Rape Survivor Sues After Texas Authorities Jailed Her For A Month


Gee, and people wonder why rape is such an underreported crime.

The anonymous woman was raped in Houston in 2013, according to court documents, and was cooperating with prosecutors when she suffered a breakdown while testifying in December 2015.

She has bipolar disorder and was admitted to a local hospital for mental health treatment when the judge ordered a recess for the holiday break until January 2016.

According to the documents, authorities were scheduled to be on vacation and “did not want the responsibility of having to monitor Jane Doe’s well being or provide victim services to her during the holiday recess.”

The complaint alleges that the district attorney’s office obtained an order from the Harris County sheriff to take the woman into custody so she would not flee before completing her testimony.

The employee booking her into Harris County Jail identified her as a “defendant in a sexual assault case, rather than the victim.” That impacted her treatment from jail staff, as the complaint reads:

“The Harris County Jail psychiatric staff tormented Jane Doe and caused her extreme emotional distress and mental anguish by further defaming her, falsely insisting to her that she was being charged with sexual assault, and refusing to acknowledge her status as an innocent rape victim.”
Doe also suffered beatings from other inmates and from a guard, who then requested assault charges to be filed against her “in an attempt to cover up the brutal abuse,” according to the complaint.

The complaint also alleges that the jail failed “to provide Jane Doe’s prescribed medications.”


I don’t think we can generalize and presume this to be the norm for women who are raped.

Lawsuits are the recourse that make authorities be accountable for their abuses of power. Justice being blind does not mean that the justice system is indifferent to what people are going through.
Violence in jails is a real problem that requires a remedy. It is of course not an easy thing to fix, since the reason people end up in jail is because of their violence.
But at the very least, jails being used as warehouses that expose the mentally ill to the violent out of convenience is a practice that is unnacceptable.


Absolutely horrific. She is bi-polar, schizophrenic, had been traumatized by rape and sodomy and suffered a mental breakdown while testifying. Then the District Attorney’s office, which was tasked with helping her, decided to have her arrested and jailed as a suspect in a sexual assault case… just because the DA’s office wanted to go on holiday.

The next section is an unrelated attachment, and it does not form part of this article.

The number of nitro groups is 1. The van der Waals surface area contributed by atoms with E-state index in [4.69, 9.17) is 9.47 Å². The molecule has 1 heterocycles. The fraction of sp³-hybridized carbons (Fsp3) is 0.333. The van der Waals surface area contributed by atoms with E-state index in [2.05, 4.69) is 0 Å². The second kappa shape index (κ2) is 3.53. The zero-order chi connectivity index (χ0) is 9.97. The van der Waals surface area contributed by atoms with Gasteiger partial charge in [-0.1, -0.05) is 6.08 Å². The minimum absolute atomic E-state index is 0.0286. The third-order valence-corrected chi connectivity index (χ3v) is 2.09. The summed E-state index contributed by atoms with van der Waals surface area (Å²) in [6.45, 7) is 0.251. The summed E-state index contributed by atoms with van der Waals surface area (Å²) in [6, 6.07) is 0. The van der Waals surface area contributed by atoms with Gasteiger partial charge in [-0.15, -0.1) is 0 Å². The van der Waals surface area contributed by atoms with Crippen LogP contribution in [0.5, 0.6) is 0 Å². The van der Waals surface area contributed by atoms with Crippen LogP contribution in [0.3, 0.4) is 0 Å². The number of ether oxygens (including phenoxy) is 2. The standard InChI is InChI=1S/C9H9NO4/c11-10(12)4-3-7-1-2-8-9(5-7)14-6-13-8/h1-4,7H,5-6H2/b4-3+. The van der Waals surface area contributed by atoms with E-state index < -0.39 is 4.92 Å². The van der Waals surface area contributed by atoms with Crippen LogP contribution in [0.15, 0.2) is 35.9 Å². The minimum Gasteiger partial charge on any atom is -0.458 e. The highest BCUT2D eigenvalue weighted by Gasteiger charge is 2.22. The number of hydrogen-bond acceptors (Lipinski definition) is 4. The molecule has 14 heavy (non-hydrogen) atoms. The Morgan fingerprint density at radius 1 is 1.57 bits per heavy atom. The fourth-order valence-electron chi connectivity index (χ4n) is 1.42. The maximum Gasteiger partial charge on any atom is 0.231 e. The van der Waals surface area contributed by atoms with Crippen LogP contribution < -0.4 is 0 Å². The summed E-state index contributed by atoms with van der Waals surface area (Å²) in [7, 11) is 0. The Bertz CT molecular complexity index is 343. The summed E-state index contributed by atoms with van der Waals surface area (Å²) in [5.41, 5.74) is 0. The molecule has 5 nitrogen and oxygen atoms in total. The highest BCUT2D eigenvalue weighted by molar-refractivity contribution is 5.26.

One minor correction to the NPR story: the unauthorized attachment order which was the basis for her arrest came from a judge, not the sheriff’s department. However, according to the lawsuit the Sheriff’s department knew she was the victim in a sexual assault case, and not a material witness. And the lawsuit alleges the Sheriff’s department deliberately processed her as a defendant in that sexual assault, which led to further mistreatment.

Here is a link to the lawsuit:



Wow, so I guess if you are a defendant in that jail, they treat you a little different!

Hopefully the entire staff at that jail will be fired and face charges themselves.


But the entire staff isn’t responsible. Sure. some of it is, but we cannot make a sweeping generalization like that.


If they did it to one person, more than likely imo, that is how things are done in general. There might be an exception or two, but this and similar other stories I have heard over the years, abusing authority in jails and prisons is a HUGE problem, but its not something many people are willing to get upset over and fight about, mainly because its inmates, people who have been arrested for something that are the victims.

The Stanford prison experiment was a big wake up call for me. its a documentary about how quickly one can begin to abuse their authority over other people.


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